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Studio: international art — 27.1903

Seite: 188
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http://digi.ub.uni-heidelberg.de/diglit/studio1903/0200
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Turin Exhibition

THE INTERNATIONAL EX- courts, etc., the details added by his collabora-

HIBITION OF MODERN tors ^° not ln evet7 instance do justice to the

DECORATIVE ART AT TURIN Progress made of late years in Germany. There

,.T are points open to criticism in the work of

THE GERMAN SECTION. * , ' ~ , , • , ,

Mr. Behrens, of Darmstadt, for instance, who

designed the Hall; of Mr. H. Billing, who is

Germany has certainly taken a very prominent responsible for the chief room of the section ;

position in the Exhibition at Turin, thanks to the of Mr. Kuhke, who decorated the Lecture Hall;

liberal subsidy of the Imperial Government and and of Mr. Kreis, who designed the ceramic

the generous contributions of the Confederated decorations, executed by the house of Villeroy

States, amounting to some 120,000 francs. The and Bock, for the Saxon Section.

Committee, presided over by the architect, H. E. Peter Behrens' Hall, with its heavy arches

von Berlepsch-Valendas, of Munich, has collected and vaulting, is only relieved by the fountain in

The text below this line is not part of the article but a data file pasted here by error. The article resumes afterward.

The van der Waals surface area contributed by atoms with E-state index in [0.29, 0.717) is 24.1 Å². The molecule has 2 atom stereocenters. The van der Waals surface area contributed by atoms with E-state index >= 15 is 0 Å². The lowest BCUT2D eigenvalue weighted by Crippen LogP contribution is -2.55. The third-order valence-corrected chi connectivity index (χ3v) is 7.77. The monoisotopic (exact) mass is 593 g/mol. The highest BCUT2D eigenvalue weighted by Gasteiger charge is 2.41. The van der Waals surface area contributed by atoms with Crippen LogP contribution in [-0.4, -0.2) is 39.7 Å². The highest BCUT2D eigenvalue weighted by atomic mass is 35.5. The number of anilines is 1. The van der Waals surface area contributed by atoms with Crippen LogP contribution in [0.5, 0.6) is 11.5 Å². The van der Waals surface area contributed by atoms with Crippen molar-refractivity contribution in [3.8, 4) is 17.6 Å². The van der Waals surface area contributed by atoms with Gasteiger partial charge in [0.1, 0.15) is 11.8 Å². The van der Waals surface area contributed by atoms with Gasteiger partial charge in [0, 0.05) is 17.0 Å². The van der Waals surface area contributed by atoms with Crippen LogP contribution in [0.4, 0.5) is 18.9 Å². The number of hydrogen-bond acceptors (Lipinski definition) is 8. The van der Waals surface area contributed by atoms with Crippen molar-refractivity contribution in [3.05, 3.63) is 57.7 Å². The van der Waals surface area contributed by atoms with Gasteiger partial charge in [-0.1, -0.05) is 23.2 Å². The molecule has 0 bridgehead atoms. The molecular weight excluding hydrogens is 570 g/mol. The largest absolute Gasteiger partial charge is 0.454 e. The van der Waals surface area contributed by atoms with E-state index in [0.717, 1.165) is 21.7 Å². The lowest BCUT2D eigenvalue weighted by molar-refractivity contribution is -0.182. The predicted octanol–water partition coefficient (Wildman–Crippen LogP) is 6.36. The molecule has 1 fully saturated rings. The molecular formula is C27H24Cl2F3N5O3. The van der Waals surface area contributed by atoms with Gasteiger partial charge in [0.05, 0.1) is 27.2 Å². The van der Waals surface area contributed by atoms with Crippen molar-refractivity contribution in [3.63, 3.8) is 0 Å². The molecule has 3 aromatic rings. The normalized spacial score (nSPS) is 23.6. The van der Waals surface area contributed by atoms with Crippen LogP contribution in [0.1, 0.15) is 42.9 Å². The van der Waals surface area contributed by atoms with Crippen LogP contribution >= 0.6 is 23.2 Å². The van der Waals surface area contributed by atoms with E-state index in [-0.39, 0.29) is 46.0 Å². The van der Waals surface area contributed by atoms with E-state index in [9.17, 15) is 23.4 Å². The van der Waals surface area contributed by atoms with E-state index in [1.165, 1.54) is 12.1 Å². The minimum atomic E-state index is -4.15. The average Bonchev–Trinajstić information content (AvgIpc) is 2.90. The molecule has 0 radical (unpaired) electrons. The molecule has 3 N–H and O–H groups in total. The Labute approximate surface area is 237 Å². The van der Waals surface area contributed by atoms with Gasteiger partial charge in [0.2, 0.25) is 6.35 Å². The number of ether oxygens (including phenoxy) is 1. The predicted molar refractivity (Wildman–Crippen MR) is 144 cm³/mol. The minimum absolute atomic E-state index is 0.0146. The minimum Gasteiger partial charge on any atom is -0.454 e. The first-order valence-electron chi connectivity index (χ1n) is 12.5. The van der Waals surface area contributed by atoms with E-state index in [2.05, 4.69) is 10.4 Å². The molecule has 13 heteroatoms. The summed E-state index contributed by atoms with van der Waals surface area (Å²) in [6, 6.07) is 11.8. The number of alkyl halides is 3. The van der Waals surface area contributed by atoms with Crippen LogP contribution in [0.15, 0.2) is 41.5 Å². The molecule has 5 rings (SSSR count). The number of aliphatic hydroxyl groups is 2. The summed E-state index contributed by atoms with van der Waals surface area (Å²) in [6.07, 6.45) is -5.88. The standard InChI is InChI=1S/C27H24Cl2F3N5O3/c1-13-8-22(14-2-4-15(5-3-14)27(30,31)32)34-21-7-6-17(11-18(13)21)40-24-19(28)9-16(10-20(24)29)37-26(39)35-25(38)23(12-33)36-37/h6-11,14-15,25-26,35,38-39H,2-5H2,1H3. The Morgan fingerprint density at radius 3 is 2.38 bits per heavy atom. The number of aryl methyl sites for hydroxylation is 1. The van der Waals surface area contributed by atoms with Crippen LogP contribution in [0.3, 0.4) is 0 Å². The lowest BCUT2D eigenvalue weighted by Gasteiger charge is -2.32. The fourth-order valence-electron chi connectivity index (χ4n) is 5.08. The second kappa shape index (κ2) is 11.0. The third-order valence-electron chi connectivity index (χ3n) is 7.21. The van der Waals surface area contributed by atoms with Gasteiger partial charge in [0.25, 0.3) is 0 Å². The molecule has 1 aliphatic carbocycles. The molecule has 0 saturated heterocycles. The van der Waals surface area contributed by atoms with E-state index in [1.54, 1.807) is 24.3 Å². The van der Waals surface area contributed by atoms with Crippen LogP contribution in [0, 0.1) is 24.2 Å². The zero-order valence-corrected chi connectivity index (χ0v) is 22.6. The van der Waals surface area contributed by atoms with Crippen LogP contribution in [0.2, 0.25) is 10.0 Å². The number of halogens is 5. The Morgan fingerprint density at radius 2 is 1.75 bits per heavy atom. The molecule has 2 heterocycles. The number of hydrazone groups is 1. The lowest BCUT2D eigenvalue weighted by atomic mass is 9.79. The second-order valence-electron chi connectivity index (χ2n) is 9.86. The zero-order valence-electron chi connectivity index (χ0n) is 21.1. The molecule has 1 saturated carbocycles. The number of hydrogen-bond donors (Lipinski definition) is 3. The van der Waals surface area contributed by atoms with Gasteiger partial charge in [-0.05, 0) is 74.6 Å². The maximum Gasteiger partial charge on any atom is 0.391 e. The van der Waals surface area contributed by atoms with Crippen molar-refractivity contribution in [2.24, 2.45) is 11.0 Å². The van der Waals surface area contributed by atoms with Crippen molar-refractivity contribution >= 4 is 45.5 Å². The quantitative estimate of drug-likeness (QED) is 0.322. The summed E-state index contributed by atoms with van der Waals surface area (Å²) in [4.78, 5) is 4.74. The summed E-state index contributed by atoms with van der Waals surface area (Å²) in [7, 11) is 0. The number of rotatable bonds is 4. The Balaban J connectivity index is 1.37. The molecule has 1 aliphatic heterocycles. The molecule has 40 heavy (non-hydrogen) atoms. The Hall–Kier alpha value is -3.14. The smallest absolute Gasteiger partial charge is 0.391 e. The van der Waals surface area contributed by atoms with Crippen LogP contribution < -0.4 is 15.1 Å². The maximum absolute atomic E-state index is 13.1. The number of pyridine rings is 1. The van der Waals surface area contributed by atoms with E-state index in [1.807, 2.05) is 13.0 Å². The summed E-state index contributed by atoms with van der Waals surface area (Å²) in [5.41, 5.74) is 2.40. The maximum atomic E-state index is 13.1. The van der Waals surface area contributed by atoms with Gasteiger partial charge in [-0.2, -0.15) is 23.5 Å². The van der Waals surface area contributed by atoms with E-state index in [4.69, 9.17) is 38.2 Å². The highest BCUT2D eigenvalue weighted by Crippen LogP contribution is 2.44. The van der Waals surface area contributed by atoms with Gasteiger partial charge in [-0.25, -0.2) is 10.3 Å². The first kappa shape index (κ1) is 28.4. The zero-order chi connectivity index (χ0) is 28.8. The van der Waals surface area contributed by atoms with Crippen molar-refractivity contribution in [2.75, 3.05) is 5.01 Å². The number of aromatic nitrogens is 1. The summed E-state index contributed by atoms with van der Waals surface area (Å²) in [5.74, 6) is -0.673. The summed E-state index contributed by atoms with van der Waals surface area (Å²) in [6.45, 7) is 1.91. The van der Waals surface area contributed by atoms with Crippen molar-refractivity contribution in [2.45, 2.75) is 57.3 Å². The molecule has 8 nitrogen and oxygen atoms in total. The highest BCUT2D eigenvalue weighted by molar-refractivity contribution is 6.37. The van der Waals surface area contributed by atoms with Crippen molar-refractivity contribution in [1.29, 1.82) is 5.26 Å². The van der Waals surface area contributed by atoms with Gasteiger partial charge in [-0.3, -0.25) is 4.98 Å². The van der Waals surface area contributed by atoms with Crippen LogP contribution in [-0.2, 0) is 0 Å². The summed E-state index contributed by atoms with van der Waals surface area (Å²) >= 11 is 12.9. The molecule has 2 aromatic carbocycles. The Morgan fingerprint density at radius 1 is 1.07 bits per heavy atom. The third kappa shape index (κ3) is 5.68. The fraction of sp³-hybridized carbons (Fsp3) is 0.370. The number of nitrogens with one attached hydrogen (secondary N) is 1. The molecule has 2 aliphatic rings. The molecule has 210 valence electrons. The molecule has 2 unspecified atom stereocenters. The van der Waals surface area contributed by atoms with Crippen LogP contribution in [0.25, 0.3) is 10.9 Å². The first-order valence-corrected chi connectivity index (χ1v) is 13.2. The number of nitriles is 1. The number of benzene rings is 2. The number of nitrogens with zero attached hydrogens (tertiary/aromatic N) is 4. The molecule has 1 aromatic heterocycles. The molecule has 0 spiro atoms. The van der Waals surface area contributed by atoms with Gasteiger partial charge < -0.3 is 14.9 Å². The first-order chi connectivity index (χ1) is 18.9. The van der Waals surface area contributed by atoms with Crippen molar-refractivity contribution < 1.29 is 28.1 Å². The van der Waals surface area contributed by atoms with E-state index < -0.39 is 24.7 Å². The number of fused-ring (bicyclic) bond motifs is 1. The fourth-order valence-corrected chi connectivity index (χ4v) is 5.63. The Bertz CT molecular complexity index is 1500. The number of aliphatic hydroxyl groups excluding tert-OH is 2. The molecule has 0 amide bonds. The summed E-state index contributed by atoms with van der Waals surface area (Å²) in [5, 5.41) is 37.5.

a very representative series of examples of the new the centre, with the noble, but somewhat stiff,

departure in decorative art, recently inaugurated in winged figures so characteristic of their author.

Germany, and although that country does not The great Hall of Herr Billing is not altogether

enjoy, as does Austria, a separate building, satisfactory from an architectural point of view,

its exhibits are shown in a gallery designed ex- and is somewhat lacking in originality; while

pressly for them by Mr. von Berlepsch-Valendas, the Saxon Room, the ornaments of which, by

which is in itself a practical illustration of the the way, were designed by Karl Gross, though

decorative work recently done by German archi- there is a good deal that is clever about it, is

tects. Truth to tell, beautiful and effective as is not entirely harmonious.

the general design of the accomplished Munich Germany was especially well prepared to take

architect, with its characteristic sloping roofs, her true place in the modern decorative movement,

THE PRUSSIAN ROOM
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DESIGNED BY B. MOHRINO AND R. KIMBLER
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